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Vincentians affected by new QEH measures

Vincentians affected by new QEH measures

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by Dayle DaSilva

Vincentians are already being negatively affected by the recent decision of the Queen Elizabeth Hospital (QEH) in Barbados to demand payment upfront from overseas patients.{{more}}

This was disclosed by one prominent member of the local medical fraternity as she discussed with SEARCHLIGHT the effect this decision is having on local patients.

“All in all, it is prohibitive,” Dr Bharati Datta, consultant pediatrician told SEARCHLIGHT.

“The point is that if you don’t have the finances, do not even go to them,” she said.

The decision, according to Datta, rules out or makes it difficult for any urgent referrals to be made.

The new payment arrangement was communicated to health officials here and forms part of a new set of referral guidelines for the transfer of overseas patients to the QEH.

“What we generally used to do in the past is that I would call a colleague in Barbados and the response was that the patient could be sent,” Datta said.

She contended that there had been instances where patients were admitted directly into wards, and particularly if they required acute care, they would be transported from the airport and taken to the hospital.

Patients were usually required to make a down payment, with a set time to pay off the balance, she said.

Typical referrals included cardiology, neurology, pediatric infectious diseases, persons seeking second opinions, and before there was a pediatric surgeon at the MCMH, surgical referrals were also made.

“So we had that privilege and we knew the patient was safe. Now I can’t do that anymore. I can’t put anybody on that flight unless I get an okay or the Milton Cato Memorial Hospital gets an okay from the CEO (Chief Executive Officer at the QEH),” the physician told SEARCHLIGHT.

And already, the decision has been having a negative impact.

According to Datta, she has dealt with at least three cases of pediatric leukemia within the last 6 to 8 months, and the first patient was told that they needed to come up with BDS$50,000 (US $25,000) up front.

There was another case, Datta explained, involving a pregnant woman who was in danger of giving birth prematurely.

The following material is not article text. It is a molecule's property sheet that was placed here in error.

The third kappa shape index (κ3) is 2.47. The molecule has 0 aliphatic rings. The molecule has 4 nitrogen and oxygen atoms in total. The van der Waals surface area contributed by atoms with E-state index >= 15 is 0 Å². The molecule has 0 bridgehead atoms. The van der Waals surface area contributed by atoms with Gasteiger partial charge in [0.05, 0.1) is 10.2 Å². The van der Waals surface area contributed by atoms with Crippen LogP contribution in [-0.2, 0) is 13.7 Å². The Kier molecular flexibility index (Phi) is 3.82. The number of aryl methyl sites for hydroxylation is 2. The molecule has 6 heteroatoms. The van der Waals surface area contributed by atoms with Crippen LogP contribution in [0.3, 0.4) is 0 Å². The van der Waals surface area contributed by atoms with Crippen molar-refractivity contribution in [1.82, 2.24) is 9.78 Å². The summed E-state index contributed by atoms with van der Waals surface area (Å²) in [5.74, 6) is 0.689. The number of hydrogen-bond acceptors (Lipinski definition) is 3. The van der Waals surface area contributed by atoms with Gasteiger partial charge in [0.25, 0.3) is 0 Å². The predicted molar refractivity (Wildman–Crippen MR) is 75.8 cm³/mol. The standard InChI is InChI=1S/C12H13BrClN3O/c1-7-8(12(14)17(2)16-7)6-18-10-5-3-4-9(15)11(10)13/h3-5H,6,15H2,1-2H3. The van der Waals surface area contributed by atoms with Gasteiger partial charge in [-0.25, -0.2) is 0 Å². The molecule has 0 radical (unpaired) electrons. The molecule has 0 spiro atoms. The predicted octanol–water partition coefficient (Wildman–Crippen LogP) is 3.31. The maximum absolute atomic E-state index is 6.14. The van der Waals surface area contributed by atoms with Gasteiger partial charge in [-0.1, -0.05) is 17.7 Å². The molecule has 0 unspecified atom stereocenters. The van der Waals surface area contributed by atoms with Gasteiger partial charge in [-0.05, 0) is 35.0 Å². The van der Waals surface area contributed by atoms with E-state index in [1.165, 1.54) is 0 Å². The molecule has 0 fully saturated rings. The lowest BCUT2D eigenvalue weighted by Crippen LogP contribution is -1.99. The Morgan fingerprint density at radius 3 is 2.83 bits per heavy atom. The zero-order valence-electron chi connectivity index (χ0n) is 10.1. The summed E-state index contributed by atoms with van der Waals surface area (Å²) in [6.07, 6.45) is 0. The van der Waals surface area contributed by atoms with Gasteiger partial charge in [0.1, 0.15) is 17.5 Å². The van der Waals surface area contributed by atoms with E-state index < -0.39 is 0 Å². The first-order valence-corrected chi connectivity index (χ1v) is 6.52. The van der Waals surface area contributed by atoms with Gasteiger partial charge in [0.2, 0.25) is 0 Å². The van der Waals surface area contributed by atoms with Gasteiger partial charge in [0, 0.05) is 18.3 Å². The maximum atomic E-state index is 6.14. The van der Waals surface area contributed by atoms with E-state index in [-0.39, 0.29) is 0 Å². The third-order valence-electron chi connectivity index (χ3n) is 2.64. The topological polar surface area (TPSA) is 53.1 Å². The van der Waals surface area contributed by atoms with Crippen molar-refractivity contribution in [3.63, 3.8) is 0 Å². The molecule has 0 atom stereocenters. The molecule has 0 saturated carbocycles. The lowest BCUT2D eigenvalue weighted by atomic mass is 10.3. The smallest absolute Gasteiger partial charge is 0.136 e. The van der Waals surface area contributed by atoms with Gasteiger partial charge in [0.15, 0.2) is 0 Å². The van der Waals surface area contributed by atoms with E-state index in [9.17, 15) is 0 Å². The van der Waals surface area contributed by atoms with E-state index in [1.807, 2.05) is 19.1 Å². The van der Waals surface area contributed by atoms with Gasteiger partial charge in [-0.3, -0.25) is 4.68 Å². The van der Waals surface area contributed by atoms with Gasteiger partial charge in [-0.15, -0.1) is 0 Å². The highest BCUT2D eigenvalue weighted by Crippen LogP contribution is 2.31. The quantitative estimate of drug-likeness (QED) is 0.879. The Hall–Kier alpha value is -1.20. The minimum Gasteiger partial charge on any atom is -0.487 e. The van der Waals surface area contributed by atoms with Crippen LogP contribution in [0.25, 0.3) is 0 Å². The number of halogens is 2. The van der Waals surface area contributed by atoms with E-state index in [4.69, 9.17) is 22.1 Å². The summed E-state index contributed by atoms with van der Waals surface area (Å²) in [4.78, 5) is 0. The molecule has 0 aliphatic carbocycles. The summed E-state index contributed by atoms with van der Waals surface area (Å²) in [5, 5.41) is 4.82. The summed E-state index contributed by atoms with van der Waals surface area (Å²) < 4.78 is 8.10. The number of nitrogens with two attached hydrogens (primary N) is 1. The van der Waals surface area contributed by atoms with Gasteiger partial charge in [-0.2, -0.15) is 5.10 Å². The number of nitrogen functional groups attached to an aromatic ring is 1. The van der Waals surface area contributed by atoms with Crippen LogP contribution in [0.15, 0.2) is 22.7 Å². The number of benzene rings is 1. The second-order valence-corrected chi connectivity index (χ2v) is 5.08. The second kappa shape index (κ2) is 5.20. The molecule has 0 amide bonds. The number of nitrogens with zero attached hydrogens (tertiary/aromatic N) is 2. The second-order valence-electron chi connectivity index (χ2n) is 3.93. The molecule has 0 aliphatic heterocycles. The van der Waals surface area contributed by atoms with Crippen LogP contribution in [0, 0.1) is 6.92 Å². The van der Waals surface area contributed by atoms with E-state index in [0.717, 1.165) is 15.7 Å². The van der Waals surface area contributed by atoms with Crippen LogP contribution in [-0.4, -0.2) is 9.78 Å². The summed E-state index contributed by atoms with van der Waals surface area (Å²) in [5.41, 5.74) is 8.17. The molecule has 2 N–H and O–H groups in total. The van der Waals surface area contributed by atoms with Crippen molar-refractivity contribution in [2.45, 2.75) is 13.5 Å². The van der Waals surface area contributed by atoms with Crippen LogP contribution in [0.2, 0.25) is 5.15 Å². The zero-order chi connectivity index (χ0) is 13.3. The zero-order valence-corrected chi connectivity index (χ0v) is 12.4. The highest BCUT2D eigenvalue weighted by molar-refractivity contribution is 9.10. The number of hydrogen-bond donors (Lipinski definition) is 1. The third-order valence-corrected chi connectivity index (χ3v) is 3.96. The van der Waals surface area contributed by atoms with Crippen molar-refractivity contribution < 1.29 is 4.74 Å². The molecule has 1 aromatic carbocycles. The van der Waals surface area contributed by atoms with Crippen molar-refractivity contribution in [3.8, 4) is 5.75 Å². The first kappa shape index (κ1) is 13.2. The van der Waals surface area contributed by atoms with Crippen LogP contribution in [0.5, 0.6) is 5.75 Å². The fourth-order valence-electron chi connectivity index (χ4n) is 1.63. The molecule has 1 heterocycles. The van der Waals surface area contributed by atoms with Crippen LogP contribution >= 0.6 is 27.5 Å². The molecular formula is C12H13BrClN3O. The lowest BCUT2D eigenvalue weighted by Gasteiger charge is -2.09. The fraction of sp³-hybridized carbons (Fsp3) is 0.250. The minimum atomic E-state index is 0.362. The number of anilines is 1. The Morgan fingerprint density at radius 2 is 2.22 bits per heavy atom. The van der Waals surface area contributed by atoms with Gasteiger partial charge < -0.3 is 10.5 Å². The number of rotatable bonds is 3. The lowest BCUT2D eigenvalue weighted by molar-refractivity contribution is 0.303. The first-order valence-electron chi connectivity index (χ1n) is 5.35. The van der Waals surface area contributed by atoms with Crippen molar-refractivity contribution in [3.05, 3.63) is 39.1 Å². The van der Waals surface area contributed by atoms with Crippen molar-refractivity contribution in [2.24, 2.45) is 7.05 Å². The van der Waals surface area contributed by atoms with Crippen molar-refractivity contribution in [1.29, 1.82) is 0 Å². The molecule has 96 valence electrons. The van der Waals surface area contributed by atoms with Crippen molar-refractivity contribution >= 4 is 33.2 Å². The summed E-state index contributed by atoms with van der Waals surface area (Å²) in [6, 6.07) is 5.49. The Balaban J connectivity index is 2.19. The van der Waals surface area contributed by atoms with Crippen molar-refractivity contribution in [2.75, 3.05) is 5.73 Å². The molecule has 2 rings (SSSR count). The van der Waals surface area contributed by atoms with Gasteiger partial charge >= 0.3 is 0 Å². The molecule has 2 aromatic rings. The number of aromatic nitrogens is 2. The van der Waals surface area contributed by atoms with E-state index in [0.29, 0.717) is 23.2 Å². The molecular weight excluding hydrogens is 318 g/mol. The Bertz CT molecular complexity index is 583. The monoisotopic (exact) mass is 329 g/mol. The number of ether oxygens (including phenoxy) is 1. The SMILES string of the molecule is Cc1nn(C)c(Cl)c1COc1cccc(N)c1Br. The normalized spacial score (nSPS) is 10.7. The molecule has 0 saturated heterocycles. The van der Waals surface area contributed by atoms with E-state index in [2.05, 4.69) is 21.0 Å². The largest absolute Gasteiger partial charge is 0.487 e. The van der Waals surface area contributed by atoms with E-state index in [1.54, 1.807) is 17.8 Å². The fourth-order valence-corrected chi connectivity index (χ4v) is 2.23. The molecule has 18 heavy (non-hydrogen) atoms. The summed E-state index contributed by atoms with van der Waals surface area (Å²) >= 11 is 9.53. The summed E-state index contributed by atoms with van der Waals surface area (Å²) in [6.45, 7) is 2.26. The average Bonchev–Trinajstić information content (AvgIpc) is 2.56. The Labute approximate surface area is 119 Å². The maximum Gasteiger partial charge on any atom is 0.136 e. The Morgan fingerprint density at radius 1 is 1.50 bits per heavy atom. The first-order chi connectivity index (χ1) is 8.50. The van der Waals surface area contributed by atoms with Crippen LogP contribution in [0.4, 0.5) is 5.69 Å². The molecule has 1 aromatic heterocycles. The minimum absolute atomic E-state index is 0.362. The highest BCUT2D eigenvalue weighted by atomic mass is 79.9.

She has now been forced to remain here, and risk that her baby is not born too prematurely, after she was told that she would have had to come up with BDS$100,000.

Datta explained that the health officials here would have preferred to refer the woman to the QEH in her pregnant state, because the resources at the intensive care services unit there are superior to those at MCMH.

“So we thought if the premature baby is born in Barbados, it stands a better chance. As it stands, the cost given to us was over $100,000, and these are patients who may have been able to pay, but do it while stretching their dollar,” Datta said.

“To cough up $100,000 overnight for anybody is difficult,” she further contended.

The medical practitioner was of the opinion that the prices being quoted were for some people too high, and would be difficult for them to come up with, in a short space of time.

She said that local medical practitioners were now finding it difficult, saying that she had discussions with other doctors, and they all shared the same view.

“If there is an indigent patient, he can’t go to Trinidad or Barbados. Forget about the treatment. He can’t even afford the airline ticket, so what are you going to do?” she questioned.

Datta was of the view, however, that it was time for the us to empower our local medical resources, saying that if a little child came forward without connections that would allow for him or her to seek medical attention overseas, the only other alternative was to do the best for that child here.

Having referrals made to facilities in neighbouring territories such as Trinidad and Tobago was also an option, although prices were also high, Datta said.

“But we have to empower ourselves,” she contended.

“That means St Vincent has to come to a stage where we can look after our own, and that is going to help in the long run.”

“It will not be easy. We have the expertise, and if not, we will get the expertise, but it will be to our benefit, because in the long run, it will not get better or easier. In the next 5 or 10 years, they may add some more red tape,” Datta explained.

“So in order to make it easier, we need to empower ourselves – that’s the only answer,” she said.

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